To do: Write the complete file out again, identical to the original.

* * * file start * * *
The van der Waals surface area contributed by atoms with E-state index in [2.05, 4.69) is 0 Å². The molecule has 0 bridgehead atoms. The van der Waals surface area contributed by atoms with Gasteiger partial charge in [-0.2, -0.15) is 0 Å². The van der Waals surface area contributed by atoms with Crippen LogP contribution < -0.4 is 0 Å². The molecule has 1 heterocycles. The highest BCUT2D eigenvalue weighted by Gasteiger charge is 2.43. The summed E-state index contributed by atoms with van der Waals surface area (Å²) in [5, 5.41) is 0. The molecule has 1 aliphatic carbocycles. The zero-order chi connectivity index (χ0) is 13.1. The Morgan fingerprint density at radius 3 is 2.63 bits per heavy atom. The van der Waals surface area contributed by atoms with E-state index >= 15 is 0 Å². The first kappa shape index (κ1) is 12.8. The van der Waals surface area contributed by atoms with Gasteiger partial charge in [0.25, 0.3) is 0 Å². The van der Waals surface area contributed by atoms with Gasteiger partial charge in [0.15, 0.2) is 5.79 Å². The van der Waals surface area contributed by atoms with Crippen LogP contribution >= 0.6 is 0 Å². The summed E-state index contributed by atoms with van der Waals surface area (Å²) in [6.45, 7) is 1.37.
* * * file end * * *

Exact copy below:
The van der Waals surface area contributed by atoms with E-state index in [2.05, 4.69) is 0 Å². The molecule has 0 bridgehead atoms. The van der Waals surface area contributed by atoms with Gasteiger partial charge in [-0.2, -0.15) is 0 Å². The van der Waals surface area contributed by atoms with Crippen LogP contribution < -0.4 is 0 Å². The molecule has 1 heterocycles. The highest BCUT2D eigenvalue weighted by Gasteiger charge is 2.43. The summed E-state index contributed by atoms with van der Waals surface area (Å²) in [5, 5.41) is 0. The molecule has 1 aliphatic carbocycles. The zero-order chi connectivity index (χ0) is 13.1. The Morgan fingerprint density at radius 3 is 2.63 bits per heavy atom. The van der Waals surface area contributed by atoms with E-state index >= 15 is 0 Å². The first kappa shape index (κ1) is 12.8. The van der Waals surface area contributed by atoms with Gasteiger partial charge in [0.25, 0.3) is 0 Å². The van der Waals surface area contributed by atoms with Gasteiger partial charge in [0.15, 0.2) is 5.79 Å². The van der Waals surface area contributed by atoms with Crippen LogP contribution >= 0.6 is 0 Å². The summed E-state index contributed by atoms with van der Waals surface area (Å²) in [6.45, 7) is 1.37.